Gentoo and Bergy Bits


Stage 1

This is the first stage of a painting from my trip to South Georgia. A gentoo penguin waddling up the beach amongst the ice flotsam which has been washed ashore from a glacier. This will be an oil painting measuring 24″ x 30″.

Stage 2

I’ve added some local colour in a thin oil wash to quickly give me an idea of how the whole painting is looking. I’m not entirely happy with the shape of the foreground bergy-bit; although true to the shape of the real piece I sketched in the field I think the vertical right-hand edge stops the flow of the composition so I might change its shape slightly.

I’m also not sure that the penguin is in quite the right place, although I’m reluctant to re-draw it as I am pleased with the shape and it is often difficult to recapture that a second time.

Stage 3

I’ve painted the sea, the first (most distant) area of wet sand, some pebbles and one bergy bit. This is quite a small part of the total area of the painting but encompasses most of the elements so it is good to get this bit done as I feel a bit more confident about tackling the rest.

Detail: This is just a close-up of some of the finished pebbles. One has to resist the temptation to plant little white highlights on every pebble to indicate wetness, but most have a thin blue halo over their upper surface where the blue sky is reflected in the wet film covering them. The bergy bit is still in the original, crude, roughed-in stage

Detail: A detail of the foreground pebbles and sand. I’ve used an old toothbrush to spatter paint on to the sand to give texture. I started by spattering on a dark colour and followed this with a light colour, the idea being that the light ‘droplets’ will randomly sit on top of the darker ones to give the impression of grains of sand.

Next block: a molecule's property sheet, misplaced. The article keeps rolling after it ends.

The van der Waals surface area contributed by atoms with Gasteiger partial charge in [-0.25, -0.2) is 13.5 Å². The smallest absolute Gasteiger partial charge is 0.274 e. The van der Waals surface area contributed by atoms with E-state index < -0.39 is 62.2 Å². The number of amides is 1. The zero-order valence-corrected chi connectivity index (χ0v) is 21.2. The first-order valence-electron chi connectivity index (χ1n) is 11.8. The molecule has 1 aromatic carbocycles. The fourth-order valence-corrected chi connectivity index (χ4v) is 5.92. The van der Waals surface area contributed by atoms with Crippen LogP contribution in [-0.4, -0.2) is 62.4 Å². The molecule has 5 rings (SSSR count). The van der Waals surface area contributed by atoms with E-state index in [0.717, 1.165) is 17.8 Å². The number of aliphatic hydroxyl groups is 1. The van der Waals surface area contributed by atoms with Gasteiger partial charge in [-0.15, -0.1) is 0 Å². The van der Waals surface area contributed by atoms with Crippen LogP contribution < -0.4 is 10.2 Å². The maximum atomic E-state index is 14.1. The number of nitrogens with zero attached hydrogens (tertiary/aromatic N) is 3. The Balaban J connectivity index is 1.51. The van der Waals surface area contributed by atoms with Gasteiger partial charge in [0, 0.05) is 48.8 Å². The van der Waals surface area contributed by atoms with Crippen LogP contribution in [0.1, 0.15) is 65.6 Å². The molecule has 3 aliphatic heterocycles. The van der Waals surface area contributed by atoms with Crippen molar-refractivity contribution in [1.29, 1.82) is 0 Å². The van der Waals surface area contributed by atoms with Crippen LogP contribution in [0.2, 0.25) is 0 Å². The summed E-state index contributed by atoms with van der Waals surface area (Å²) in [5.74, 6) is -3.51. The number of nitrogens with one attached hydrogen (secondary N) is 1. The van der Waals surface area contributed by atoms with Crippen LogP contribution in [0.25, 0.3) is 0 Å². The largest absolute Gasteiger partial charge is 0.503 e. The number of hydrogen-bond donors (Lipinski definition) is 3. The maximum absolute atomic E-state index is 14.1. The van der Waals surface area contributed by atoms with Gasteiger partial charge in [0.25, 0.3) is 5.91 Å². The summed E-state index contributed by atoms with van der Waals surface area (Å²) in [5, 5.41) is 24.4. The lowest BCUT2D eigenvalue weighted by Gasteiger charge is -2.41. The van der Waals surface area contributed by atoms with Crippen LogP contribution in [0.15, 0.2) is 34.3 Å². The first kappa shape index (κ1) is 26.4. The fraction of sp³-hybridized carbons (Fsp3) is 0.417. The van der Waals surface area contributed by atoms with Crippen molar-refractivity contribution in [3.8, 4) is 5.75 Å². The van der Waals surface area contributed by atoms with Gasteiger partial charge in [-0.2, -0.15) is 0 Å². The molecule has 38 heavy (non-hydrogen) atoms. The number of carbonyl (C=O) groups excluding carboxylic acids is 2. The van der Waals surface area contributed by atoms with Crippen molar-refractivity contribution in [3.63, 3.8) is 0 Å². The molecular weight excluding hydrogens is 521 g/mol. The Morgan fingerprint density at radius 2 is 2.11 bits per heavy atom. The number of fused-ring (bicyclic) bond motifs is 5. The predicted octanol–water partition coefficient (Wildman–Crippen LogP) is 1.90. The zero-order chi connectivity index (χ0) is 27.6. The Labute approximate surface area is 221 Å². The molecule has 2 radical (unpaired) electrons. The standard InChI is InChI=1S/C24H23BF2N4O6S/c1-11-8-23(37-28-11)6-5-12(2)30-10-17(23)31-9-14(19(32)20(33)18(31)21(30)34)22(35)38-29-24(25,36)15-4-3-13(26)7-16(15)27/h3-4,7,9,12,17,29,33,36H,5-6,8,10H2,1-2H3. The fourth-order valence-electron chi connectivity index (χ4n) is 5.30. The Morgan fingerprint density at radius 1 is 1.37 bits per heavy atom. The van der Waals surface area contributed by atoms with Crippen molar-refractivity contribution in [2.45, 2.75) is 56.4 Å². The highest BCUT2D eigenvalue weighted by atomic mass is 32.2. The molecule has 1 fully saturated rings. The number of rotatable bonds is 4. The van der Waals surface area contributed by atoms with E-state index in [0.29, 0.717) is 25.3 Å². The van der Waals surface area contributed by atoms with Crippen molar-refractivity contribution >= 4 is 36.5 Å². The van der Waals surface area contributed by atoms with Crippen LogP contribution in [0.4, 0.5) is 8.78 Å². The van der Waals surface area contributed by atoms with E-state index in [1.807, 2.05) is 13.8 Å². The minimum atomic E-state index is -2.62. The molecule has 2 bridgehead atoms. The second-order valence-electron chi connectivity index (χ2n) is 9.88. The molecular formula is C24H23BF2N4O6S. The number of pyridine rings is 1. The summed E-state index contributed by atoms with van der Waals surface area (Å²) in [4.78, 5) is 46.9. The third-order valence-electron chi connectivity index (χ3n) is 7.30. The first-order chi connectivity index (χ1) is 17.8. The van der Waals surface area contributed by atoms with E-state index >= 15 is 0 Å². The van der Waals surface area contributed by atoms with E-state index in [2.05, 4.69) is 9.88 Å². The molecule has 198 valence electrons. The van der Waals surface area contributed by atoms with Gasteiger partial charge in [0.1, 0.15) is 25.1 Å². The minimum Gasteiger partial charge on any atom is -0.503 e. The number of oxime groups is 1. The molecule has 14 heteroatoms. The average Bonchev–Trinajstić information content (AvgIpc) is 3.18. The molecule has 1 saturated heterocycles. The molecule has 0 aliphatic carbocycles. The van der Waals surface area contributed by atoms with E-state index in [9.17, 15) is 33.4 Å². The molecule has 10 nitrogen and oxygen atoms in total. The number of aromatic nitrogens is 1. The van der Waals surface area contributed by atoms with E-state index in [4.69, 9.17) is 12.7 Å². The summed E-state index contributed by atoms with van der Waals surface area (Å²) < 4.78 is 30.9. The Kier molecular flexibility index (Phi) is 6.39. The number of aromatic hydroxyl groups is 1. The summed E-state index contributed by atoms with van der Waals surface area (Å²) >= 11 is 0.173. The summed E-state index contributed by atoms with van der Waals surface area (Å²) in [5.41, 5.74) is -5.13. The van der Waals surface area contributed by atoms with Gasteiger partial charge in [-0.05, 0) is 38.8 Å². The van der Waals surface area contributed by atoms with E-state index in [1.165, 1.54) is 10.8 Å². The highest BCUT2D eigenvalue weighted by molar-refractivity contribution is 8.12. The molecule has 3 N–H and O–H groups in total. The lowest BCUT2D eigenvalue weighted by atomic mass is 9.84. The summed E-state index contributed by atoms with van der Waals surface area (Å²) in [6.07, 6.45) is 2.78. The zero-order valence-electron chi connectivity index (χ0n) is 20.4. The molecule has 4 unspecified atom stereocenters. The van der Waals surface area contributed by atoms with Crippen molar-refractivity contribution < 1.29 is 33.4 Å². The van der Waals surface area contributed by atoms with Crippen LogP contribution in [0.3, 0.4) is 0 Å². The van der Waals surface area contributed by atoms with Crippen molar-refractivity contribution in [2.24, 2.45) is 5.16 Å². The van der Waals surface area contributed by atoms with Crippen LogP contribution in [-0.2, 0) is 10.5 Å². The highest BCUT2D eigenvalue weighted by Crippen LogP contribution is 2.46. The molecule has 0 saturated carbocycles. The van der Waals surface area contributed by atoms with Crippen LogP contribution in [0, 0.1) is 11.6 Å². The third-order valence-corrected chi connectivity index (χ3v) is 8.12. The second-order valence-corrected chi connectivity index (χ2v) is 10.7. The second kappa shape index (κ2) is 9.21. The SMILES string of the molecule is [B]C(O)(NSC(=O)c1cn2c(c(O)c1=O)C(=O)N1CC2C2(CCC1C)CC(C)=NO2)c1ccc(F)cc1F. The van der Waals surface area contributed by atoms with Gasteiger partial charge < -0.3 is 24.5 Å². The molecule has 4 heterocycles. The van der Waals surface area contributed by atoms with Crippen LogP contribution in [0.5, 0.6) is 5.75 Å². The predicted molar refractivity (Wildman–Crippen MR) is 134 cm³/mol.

Had I wanted to produce a pitted-looking surface I would have applied the light spatters first followed by the dark. I then pick out just a few of the more obvious blobs of light or dark and emphasise and refine them with the tip of a palette knife, which enhances the overall effect.

Stage 4

The pebbles are more or less finished and I’ve tackled some of the more distant bergy bits. Next will be the foreground sand and the wet sand on the lower right of the picture.

Stage 5

I decided that in order to paint the reflection of the penguin in the wet sand I’ll need to paint the penguin first so that I know what the colours of the reflection should be.

I’ve started on the penguin – the beak and head are nearly done and I’ve added a bit more white to the sunlit underparts. I’ve also slightly altered the angle of shadow cast by the wing over the flank as I realise that the sun is low in the sky so the shadow should be a bit more horiziontal.

Stage 6

The penguin is complete and I’ve started working on the sand in the foreground. I’ve also painted in the shadow cast by the nearest block of ice – the semi-transparent nature of the ice allows light to shine through it and it acts a little bit like a lens, focussing light in patches on to the sand within the area of shadow.

Detail: I’m working on the wet sand. The foreground pebbles are complete. Tone and colour are particularly critical here if I am to achieve the desired effect of wet sand so I have spent quite a bit of time mixing colours and trying them out on the painting, making minor adjustments along the way until I was happy with the colour range.

Finished Painting

This painting will form part of the ‘Artsist for Albatrosses’ exhibition in October – see my South Georgia Project page for details.

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